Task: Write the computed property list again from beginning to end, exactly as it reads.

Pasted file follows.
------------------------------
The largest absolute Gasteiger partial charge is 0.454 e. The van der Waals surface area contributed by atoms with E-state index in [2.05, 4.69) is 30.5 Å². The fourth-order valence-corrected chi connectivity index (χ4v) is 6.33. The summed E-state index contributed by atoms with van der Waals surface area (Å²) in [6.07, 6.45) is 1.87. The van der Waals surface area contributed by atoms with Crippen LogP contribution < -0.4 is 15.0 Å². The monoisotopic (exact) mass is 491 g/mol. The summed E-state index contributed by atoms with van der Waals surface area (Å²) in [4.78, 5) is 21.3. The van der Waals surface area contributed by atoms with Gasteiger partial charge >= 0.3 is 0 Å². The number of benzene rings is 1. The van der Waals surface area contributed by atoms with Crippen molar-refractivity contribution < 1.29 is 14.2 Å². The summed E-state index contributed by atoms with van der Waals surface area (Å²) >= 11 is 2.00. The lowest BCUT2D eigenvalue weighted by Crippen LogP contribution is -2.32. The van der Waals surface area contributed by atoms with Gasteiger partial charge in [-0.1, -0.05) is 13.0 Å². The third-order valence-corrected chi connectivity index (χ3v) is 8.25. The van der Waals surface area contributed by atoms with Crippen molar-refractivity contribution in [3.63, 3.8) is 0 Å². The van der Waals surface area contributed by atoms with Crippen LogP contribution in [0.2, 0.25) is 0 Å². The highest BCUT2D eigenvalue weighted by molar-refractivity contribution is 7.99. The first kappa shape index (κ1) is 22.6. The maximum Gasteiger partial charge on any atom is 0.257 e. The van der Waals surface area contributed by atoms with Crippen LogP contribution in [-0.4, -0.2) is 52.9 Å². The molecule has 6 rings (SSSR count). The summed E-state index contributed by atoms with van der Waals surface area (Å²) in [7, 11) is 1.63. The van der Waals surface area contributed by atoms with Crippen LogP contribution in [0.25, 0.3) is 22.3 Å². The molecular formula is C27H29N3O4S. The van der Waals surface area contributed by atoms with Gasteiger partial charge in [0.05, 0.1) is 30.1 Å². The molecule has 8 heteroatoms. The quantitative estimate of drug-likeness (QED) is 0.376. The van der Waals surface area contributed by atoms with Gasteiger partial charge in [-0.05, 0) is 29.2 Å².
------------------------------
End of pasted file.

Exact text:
The largest absolute Gasteiger partial charge is 0.454 e. The van der Waals surface area contributed by atoms with E-state index in [2.05, 4.69) is 30.5 Å². The fourth-order valence-corrected chi connectivity index (χ4v) is 6.33. The summed E-state index contributed by atoms with van der Waals surface area (Å²) in [6.07, 6.45) is 1.87. The van der Waals surface area contributed by atoms with Crippen LogP contribution < -0.4 is 15.0 Å². The monoisotopic (exact) mass is 491 g/mol. The summed E-state index contributed by atoms with van der Waals surface area (Å²) in [4.78, 5) is 21.3. The van der Waals surface area contributed by atoms with Gasteiger partial charge >= 0.3 is 0 Å². The number of benzene rings is 1. The van der Waals surface area contributed by atoms with Crippen molar-refractivity contribution < 1.29 is 14.2 Å². The summed E-state index contributed by atoms with van der Waals surface area (Å²) >= 11 is 2.00. The lowest BCUT2D eigenvalue weighted by Crippen LogP contribution is -2.32. The van der Waals surface area contributed by atoms with Gasteiger partial charge in [-0.1, -0.05) is 13.0 Å². The third-order valence-corrected chi connectivity index (χ3v) is 8.25. The van der Waals surface area contributed by atoms with Crippen molar-refractivity contribution in [3.63, 3.8) is 0 Å². The van der Waals surface area contributed by atoms with Crippen LogP contribution in [0.2, 0.25) is 0 Å². The highest BCUT2D eigenvalue weighted by molar-refractivity contribution is 7.99. The first kappa shape index (κ1) is 22.6. The maximum Gasteiger partial charge on any atom is 0.257 e. The van der Waals surface area contributed by atoms with Crippen LogP contribution in [-0.4, -0.2) is 52.9 Å². The molecule has 6 rings (SSSR count). The summed E-state index contributed by atoms with van der Waals surface area (Å²) in [7, 11) is 1.63. The van der Waals surface area contributed by atoms with Crippen LogP contribution in [0.25, 0.3) is 22.3 Å². The molecular formula is C27H29N3O4S. The van der Waals surface area contributed by atoms with Gasteiger partial charge in [0.05, 0.1) is 30.1 Å². The molecule has 8 heteroatoms. The quantitative estimate of drug-likeness (QED) is 0.376. The van der Waals surface area contributed by atoms with Gasteiger partial charge in [-0.05, 0) is 29.2 Å².